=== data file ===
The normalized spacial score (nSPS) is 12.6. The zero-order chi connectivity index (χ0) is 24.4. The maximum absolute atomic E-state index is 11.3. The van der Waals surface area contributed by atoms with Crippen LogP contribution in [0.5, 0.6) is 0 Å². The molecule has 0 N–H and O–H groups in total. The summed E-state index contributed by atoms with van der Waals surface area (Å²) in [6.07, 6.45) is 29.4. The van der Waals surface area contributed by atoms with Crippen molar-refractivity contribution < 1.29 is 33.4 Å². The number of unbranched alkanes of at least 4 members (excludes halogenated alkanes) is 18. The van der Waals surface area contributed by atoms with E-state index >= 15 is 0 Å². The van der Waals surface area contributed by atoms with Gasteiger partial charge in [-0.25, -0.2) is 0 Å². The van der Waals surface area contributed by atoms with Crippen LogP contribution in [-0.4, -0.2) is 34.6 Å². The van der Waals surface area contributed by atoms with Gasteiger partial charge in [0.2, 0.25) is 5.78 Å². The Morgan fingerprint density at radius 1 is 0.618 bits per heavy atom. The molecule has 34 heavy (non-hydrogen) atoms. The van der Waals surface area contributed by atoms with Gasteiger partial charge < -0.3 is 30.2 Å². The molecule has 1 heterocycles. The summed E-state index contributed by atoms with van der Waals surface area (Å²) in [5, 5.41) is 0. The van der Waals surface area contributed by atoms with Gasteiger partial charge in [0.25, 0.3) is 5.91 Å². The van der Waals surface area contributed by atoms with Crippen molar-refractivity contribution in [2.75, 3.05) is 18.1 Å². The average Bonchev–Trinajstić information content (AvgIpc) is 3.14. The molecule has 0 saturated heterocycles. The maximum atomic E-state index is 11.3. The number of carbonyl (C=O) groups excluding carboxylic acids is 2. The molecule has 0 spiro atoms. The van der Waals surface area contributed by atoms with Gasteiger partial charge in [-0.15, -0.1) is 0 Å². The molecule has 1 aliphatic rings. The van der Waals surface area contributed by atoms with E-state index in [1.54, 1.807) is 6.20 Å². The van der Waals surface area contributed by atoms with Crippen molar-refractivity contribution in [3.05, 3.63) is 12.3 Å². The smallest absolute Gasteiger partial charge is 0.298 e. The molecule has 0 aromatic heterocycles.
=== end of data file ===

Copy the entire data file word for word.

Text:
The normalized spacial score (nSPS) is 12.6. The zero-order chi connectivity index (χ0) is 24.4. The maximum absolute atomic E-state index is 11.3. The van der Waals surface area contributed by atoms with Crippen LogP contribution in [0.5, 0.6) is 0 Å². The molecule has 0 N–H and O–H groups in total. The summed E-state index contributed by atoms with van der Waals surface area (Å²) in [6.07, 6.45) is 29.4. The van der Waals surface area contributed by atoms with Crippen molar-refractivity contribution < 1.29 is 33.4 Å². The number of unbranched alkanes of at least 4 members (excludes halogenated alkanes) is 18. The van der Waals surface area contributed by atoms with E-state index >= 15 is 0 Å². The van der Waals surface area contributed by atoms with Gasteiger partial charge in [-0.25, -0.2) is 0 Å². The van der Waals surface area contributed by atoms with Crippen LogP contribution in [-0.4, -0.2) is 34.6 Å². The van der Waals surface area contributed by atoms with Gasteiger partial charge in [0.2, 0.25) is 5.78 Å². The Morgan fingerprint density at radius 1 is 0.618 bits per heavy atom. The molecule has 34 heavy (non-hydrogen) atoms. The van der Waals surface area contributed by atoms with Gasteiger partial charge < -0.3 is 30.2 Å². The molecule has 1 heterocycles. The summed E-state index contributed by atoms with van der Waals surface area (Å²) in [5, 5.41) is 0. The van der Waals surface area contributed by atoms with Gasteiger partial charge in [0.25, 0.3) is 5.91 Å². The van der Waals surface area contributed by atoms with Crippen molar-refractivity contribution in [2.75, 3.05) is 18.1 Å². The average Bonchev–Trinajstić information content (AvgIpc) is 3.14. The molecule has 0 saturated heterocycles. The maximum atomic E-state index is 11.3. The number of carbonyl (C=O) groups excluding carboxylic acids is 2. The molecule has 0 spiro atoms. The van der Waals surface area contributed by atoms with Gasteiger partial charge in [-0.15, -0.1) is 0 Å². The molecule has 1 aliphatic rings. The van der Waals surface area contributed by atoms with E-state index in [1.54, 1.807) is 6.20 Å². The van der Waals surface area contributed by atoms with Crippen molar-refractivity contribution in [3.05, 3.63) is 12.3 Å². The smallest absolute Gasteiger partial charge is 0.298 e. The molecule has 0 aromatic heterocycles.